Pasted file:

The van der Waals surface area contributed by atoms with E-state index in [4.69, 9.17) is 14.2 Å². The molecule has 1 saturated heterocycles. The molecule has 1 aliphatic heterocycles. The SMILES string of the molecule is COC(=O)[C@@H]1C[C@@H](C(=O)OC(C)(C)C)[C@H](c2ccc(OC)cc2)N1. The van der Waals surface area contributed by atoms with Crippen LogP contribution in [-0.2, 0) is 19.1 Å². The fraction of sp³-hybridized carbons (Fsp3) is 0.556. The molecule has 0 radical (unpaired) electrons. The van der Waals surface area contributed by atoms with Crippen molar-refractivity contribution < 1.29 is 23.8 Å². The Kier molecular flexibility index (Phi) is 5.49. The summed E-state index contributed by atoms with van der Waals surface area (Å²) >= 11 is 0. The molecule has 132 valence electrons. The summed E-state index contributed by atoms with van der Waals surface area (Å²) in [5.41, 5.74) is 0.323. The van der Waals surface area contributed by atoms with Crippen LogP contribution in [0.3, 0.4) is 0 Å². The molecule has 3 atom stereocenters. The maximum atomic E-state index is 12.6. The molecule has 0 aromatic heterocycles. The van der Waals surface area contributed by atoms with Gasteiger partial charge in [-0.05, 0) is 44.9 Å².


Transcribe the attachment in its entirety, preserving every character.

The van der Waals surface area contributed by atoms with E-state index in [4.69, 9.17) is 14.2 Å². The molecule has 1 saturated heterocycles. The molecule has 1 aliphatic heterocycles. The SMILES string of the molecule is COC(=O)[C@@H]1C[C@@H](C(=O)OC(C)(C)C)[C@H](c2ccc(OC)cc2)N1. The van der Waals surface area contributed by atoms with Crippen LogP contribution in [-0.2, 0) is 19.1 Å². The fraction of sp³-hybridized carbons (Fsp3) is 0.556. The molecule has 0 radical (unpaired) electrons. The van der Waals surface area contributed by atoms with Crippen molar-refractivity contribution < 1.29 is 23.8 Å². The Kier molecular flexibility index (Phi) is 5.49. The summed E-state index contributed by atoms with van der Waals surface area (Å²) >= 11 is 0. The molecule has 132 valence electrons. The summed E-state index contributed by atoms with van der Waals surface area (Å²) in [5.41, 5.74) is 0.323. The van der Waals surface area contributed by atoms with Crippen LogP contribution in [0.3, 0.4) is 0 Å². The molecule has 3 atom stereocenters. The maximum atomic E-state index is 12.6. The molecule has 0 aromatic heterocycles. The van der Waals surface area contributed by atoms with Gasteiger partial charge in [-0.05, 0) is 44.9 Å².